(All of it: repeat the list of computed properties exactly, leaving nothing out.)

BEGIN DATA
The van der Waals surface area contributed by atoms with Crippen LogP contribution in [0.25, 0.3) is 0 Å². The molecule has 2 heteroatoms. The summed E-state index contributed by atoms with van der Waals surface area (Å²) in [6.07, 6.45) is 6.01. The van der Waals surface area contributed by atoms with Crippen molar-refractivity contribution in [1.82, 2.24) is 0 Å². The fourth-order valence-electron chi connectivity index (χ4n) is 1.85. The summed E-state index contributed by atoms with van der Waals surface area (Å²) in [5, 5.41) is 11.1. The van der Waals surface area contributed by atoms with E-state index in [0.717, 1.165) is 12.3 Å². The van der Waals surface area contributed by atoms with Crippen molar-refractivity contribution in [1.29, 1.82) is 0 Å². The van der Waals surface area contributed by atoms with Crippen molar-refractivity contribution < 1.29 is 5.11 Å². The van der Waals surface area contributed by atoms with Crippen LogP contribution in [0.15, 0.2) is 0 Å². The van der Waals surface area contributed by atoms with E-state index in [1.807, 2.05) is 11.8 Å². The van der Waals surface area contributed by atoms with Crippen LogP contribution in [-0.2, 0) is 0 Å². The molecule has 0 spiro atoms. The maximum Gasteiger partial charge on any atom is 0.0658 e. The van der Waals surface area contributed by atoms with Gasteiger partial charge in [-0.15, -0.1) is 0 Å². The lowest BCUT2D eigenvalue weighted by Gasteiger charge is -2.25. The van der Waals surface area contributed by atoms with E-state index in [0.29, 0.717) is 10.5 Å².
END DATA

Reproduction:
The van der Waals surface area contributed by atoms with Crippen LogP contribution in [0.25, 0.3) is 0 Å². The molecule has 2 heteroatoms. The summed E-state index contributed by atoms with van der Waals surface area (Å²) in [6.07, 6.45) is 6.01. The van der Waals surface area contributed by atoms with Crippen molar-refractivity contribution in [1.82, 2.24) is 0 Å². The fourth-order valence-electron chi connectivity index (χ4n) is 1.85. The summed E-state index contributed by atoms with van der Waals surface area (Å²) in [5, 5.41) is 11.1. The van der Waals surface area contributed by atoms with E-state index in [0.717, 1.165) is 12.3 Å². The van der Waals surface area contributed by atoms with Crippen molar-refractivity contribution in [1.29, 1.82) is 0 Å². The van der Waals surface area contributed by atoms with Crippen molar-refractivity contribution < 1.29 is 5.11 Å². The van der Waals surface area contributed by atoms with Crippen LogP contribution in [0.15, 0.2) is 0 Å². The van der Waals surface area contributed by atoms with E-state index in [1.807, 2.05) is 11.8 Å². The van der Waals surface area contributed by atoms with Crippen LogP contribution in [-0.2, 0) is 0 Å². The molecule has 0 spiro atoms. The maximum Gasteiger partial charge on any atom is 0.0658 e. The van der Waals surface area contributed by atoms with Gasteiger partial charge in [-0.15, -0.1) is 0 Å². The lowest BCUT2D eigenvalue weighted by Gasteiger charge is -2.25. The van der Waals surface area contributed by atoms with E-state index in [0.29, 0.717) is 10.5 Å².